A simple yet efficient image data compression method is presented. This method is based on coding only those segments of the image that are perceptually significant to the reconstruction of the image. Sequences of image pixels whose gray-level differences from the pixels of the previous row exceed two prespecified thresholds are considered significant. These pixels are coded using a differential pulse code modulation scheme that uses a 15-level recursively indexed nonuniform quantizer for the first pixel in a segment and a 7-level recursively indexed nonuniform quantizer for all other pixels in the segment. The quantizer outputs are Huffman coded. Simulation results show that this scheme can obtain subjectively satisfactory reconstructed images at low bit rates. It is also computationally very simple, which makes it amenable to fast implementation.
The blue noise mask (BNM) is a halftone screen that produces unstructured, visually pleasing halftone images. Since it is a point process, halftoning using the BNM can be implemented considerably faster than error diffusion and other algorithms. However, in the construction of the original BNM, a number of constraints were used to limit its characteristics in the spatial and frequency domains. These constraints were not efficient to compute and required adaptability to all gray levels in the construction process. The original BNM also contained some small but unwanted low-frequency components at some gray levels. In this paper, we present a revised approach to the generation of blue noise patterns and the construction of BNMs employing more efficient computations and eliminating more unwanted residual low-frequency components. Psychovisual evaluation shows that dithering with the new BNM gives excellent results and its rating is statistically indistinguishable from that of error diffusion with serpentine raster and perturbed weights.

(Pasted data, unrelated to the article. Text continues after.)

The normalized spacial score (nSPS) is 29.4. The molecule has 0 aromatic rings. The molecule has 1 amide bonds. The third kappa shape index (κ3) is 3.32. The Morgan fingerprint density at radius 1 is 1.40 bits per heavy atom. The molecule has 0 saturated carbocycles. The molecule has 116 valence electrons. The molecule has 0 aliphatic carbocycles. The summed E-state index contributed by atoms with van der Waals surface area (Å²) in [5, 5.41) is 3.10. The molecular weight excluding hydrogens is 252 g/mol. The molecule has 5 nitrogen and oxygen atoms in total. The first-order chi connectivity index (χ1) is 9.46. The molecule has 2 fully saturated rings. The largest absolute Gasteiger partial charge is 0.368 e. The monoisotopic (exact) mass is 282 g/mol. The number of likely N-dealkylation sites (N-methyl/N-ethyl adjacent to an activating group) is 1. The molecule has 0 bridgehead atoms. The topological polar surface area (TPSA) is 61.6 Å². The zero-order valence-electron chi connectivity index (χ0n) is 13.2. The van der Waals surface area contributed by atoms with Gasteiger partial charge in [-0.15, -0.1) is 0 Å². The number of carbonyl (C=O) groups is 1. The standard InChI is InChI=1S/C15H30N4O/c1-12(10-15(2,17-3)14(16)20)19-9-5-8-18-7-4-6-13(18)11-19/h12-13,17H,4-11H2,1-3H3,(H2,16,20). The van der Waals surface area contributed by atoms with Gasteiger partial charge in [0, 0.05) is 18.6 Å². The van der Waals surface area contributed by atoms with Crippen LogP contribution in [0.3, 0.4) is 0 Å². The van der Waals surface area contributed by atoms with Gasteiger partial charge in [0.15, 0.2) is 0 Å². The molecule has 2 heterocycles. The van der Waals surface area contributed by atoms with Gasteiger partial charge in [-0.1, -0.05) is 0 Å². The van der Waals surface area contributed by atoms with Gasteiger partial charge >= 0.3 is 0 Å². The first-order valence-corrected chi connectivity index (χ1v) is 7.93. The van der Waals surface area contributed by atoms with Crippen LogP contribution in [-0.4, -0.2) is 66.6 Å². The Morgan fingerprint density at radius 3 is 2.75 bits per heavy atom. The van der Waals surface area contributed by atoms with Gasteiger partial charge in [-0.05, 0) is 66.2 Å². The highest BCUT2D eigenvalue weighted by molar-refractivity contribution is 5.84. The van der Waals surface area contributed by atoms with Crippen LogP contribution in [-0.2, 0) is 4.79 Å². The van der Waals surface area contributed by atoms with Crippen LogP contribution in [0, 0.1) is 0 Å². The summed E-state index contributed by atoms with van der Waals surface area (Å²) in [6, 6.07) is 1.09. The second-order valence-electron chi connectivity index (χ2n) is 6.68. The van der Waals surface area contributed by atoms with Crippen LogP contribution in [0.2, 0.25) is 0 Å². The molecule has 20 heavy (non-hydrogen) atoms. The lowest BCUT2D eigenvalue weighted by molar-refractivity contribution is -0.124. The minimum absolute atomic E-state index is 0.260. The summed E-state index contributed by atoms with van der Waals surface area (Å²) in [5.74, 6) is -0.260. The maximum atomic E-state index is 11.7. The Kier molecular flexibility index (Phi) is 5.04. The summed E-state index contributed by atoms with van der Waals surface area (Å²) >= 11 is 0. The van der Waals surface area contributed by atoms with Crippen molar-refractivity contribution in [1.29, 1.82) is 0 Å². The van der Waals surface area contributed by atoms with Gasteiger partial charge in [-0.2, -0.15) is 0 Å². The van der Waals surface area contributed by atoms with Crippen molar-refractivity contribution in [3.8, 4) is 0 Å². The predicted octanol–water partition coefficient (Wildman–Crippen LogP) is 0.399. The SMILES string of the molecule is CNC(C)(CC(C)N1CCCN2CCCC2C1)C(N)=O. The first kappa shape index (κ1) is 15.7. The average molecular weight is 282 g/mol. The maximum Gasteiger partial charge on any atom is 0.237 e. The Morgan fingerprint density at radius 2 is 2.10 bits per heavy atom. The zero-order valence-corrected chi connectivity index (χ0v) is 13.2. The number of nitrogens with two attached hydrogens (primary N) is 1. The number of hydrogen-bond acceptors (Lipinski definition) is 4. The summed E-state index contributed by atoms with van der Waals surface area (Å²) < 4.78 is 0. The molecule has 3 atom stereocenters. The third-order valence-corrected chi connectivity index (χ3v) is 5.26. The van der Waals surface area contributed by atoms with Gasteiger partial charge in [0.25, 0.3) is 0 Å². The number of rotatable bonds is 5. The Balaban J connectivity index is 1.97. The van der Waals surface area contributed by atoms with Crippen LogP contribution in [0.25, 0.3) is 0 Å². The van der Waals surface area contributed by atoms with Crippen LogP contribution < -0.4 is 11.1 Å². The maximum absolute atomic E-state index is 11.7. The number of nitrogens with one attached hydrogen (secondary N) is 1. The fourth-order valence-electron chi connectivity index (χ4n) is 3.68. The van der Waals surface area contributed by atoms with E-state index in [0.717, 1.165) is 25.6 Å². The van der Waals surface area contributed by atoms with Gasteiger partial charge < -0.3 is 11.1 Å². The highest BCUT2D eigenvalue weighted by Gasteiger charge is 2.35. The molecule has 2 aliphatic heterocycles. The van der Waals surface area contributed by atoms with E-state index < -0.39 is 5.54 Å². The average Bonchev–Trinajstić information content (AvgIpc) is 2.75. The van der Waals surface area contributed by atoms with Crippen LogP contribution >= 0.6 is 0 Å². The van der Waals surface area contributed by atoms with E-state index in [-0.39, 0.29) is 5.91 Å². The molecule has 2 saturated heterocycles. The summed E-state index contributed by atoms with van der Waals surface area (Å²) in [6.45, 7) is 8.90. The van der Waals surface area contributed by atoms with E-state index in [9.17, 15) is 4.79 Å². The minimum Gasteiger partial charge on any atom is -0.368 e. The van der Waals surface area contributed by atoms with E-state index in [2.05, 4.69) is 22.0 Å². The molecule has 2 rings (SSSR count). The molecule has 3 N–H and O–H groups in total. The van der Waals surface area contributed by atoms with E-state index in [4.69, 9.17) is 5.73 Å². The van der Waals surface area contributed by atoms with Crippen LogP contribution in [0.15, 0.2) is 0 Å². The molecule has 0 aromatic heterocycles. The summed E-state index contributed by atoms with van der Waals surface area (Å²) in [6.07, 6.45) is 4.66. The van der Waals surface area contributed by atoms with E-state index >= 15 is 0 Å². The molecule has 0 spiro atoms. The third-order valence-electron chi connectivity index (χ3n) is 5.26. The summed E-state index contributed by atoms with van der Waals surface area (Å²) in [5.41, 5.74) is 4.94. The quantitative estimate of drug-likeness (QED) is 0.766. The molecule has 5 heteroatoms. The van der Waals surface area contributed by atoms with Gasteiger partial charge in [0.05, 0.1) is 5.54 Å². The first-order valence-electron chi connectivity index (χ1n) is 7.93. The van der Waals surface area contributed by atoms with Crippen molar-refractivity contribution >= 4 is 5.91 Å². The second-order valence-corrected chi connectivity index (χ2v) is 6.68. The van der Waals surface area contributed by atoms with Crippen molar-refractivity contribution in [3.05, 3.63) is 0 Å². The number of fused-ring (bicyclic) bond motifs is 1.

The toner jet method has been previously proposed to perform electrophotographic nonimpact printing easily. To clarify the fundamental properties of this method, the jet behavior of toner is studied through simulation on a personal computer. The mesh electrode is assumed to be inserted halfway between the development
roller and the paper-back electrode. This is done to control the locus and the distribution path of toner from the magnetic development roller electrode to the electrode on the back of the paper receiver. The electric field applied between the magnetic development roller and the paper-back electrode is higher than the field between the mesh electrode and the magnetic development roller. The locus and the distribution of toner particles developed on the paper are simulated by changing the applied voltage in each row and each column of the mesh electrode. It is assumed that the jet behavior of toner particles from the magnetic development roller to paper is controllable. In conclusion, the useful role of the mesh electrode in the image quality of the toner jet method is suggested.